-edit--
original text , removed by tech.35058, inappropriate.. My apologies to Firestix & the forum.

Perhaps some of the more knowledgeable forum members will give you ( Firestix ) more practical advice, or better yet, perhaps some one local to you will volunteer to assist you with this task.
Congrats on trapping a swarm,
Good Luck ... CE
tech,
I'm just gonna plug the intake, build a bee vac, and use the pool cleaning hose (about 18 ft long) to attach to a long pole and vacuum them up. I'll do this in the morning as to avoid the "dark trigger". (Can you elaborate on the "dark trigger"? I get the idea but have never heard of it. Maybe point me to a place where I can read up one this behavior.)
 

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Do this. Take some some #8 mesh and instead of sealing of the front, fold it over and make a box that you can slip over the front of the hive and staple it in place. Use a lot of staples.
 

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Do this. Take some some #8 mesh and instead of sealing of the front, fold it over and make a box that you can slip over the front of the hive and staple it in place. Use a lot of staples.
Good idea!

@firestx: Next time place the trap about 5-7 feet from the ground. Much easier to handle. I never place traps higher than that
 

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Perhaps some of the more knowledgeable forum members will give you ( Firestix ) more practical advice,
Sure, glad to. See post #6. Or see Snapper1d's post.

Worked for me, takes all of about 10 minutes plus a trip back in the evening to pick them up, no gadgets required, few if any stragglers as they find their way to the queen and the bees are already in their new brood box when I get them to their new home. Move the frames during the day when the foragers are out in the field rather than in the dark when disaster is all but assured. They'll find their way to the queen.

Almost too easy I guess. Seems like Firestix is going the high-tech route to move his 5 frame nuc. Good luck with the move.

Wayne
 

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Dark Trigger
just a quick way of saying that working in the hive after dark is a bad idea, full pro bee suit or not.
When I run out of time, & it gets dark while I am still dinking around in the hives, as it gets darker the bees get more & more defensive, almost suddenly. ( they get serious about driving me away. )
IF you can keep them in the hive to start with, you are ok, but those that wont go in the hive get mean.
All of the ways suggested will probably work, but suit up tight, & plan on murphy's law. Good Luck ... CE
 

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Discussion Starter #18
Sure, glad to. See post #6. Or see Snapper1d's post.

......Seems like Firestix is going the high-tech route to move his 5 frame nuc. Good luck with the move.

Wayne
I tacked the lid to the nucs down with my nail gun to make sure they didnt topple. (Not too many nails, just a few to make sure the lid stays in place) This does, however, make it difficult to lift the lid, and pull the frames while being 15 feet up on a ladder.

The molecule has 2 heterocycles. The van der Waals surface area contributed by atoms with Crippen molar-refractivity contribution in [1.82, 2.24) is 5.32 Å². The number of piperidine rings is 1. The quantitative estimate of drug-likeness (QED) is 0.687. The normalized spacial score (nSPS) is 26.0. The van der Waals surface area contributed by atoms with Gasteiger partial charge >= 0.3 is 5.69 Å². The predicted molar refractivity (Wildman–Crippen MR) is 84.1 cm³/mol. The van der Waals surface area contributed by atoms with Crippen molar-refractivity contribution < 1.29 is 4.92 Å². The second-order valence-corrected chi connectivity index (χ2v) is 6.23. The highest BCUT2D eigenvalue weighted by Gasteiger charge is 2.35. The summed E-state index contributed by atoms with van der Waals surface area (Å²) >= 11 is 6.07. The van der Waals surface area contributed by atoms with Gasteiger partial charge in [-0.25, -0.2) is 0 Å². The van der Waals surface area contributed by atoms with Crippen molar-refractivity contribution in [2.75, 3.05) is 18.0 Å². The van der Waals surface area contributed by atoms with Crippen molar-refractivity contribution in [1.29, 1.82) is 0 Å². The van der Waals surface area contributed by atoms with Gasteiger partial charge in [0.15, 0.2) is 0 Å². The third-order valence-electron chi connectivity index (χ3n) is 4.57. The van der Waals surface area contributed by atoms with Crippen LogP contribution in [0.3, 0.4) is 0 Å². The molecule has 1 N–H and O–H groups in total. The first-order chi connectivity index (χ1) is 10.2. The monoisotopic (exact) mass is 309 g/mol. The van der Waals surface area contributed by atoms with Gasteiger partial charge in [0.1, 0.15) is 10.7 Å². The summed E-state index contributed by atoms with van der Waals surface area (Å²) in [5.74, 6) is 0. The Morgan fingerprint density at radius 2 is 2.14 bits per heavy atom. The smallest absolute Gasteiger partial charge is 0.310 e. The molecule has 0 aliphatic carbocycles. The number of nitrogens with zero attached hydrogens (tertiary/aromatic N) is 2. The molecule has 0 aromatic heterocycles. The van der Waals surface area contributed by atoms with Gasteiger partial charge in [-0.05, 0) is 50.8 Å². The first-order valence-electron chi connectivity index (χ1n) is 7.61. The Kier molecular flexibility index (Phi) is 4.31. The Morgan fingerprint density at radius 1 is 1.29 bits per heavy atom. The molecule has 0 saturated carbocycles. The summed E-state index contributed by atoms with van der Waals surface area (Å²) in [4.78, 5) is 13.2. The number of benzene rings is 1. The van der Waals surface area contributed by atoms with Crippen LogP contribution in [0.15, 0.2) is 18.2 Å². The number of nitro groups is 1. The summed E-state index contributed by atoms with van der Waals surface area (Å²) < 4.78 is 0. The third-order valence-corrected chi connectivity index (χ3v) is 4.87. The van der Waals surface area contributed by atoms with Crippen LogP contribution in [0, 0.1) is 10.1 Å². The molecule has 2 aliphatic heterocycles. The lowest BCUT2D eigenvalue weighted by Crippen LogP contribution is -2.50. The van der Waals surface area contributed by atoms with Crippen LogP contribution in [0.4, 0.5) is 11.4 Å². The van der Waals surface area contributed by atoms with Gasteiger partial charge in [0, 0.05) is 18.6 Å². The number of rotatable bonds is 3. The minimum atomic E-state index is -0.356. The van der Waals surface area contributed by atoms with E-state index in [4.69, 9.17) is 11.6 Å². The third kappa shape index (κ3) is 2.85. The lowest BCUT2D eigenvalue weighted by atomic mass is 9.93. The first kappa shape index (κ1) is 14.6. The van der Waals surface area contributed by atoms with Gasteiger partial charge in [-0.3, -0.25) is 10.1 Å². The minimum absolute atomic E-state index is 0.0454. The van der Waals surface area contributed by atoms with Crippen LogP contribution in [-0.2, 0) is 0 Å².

I chose to go the "high tech" way because:
1- It was surprisingly cheap. About $6 for the parts. (everyting else I had on hand)
2- We dont have full coverage pro suits, just tops, and my son is now a little "gun shy".
3- Just having one will be handy. (I could have used it to capture a swarm earlier this summer that was
bundled up in some honeysuckle vines.)
4- I like to tinker.
 

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I'm with chemguy only you build the lowering rigging when you install the trap. One end of the lowering line goes to a trigger that you invent to release the tie around the tree. The other end goes over a convenient limb or through whatever passes as the top pulley and back to the eyebolt you installed in the top cover before you nailed it on. Now take tension on the lowering line, jerk the trigger line and lower away. The rope and rigging add trivial cost and you don't have to work on a ladder with irritated bees flying around your head. If you are in a place where people find things and meddle with them leaving the rigging may not work out. I have also read that bees prefer to move into a cavity at that height but lots of people do well with the traps much lower.

None of this helps with the current situation though.
Bill
 

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2-
We dont have full coverage pro suits, just tops, and my son is now a little "gun shy".
.
IF you expect trouble, & all you have are the jacket type gear, go to the thrift store & get a pair of pants about 3 sizes too big. ( preferably not dark colors)
wear them over your other clothes . the floppiness prevents the stinger from getting to you - hope fully.
( I was entertained watching yellow jackets attacking my thrift store work pants, until one attacked through my tee shirt ! )
use an elastic cord to snug the cuffs tight against your boots. My wife uses the thin bungy's from WalMart.
I also use a thin elastic cord to keep my glasses from sliding off the end of my nose
( I guess my nose isn't long enough! :)
Good Luck ... CE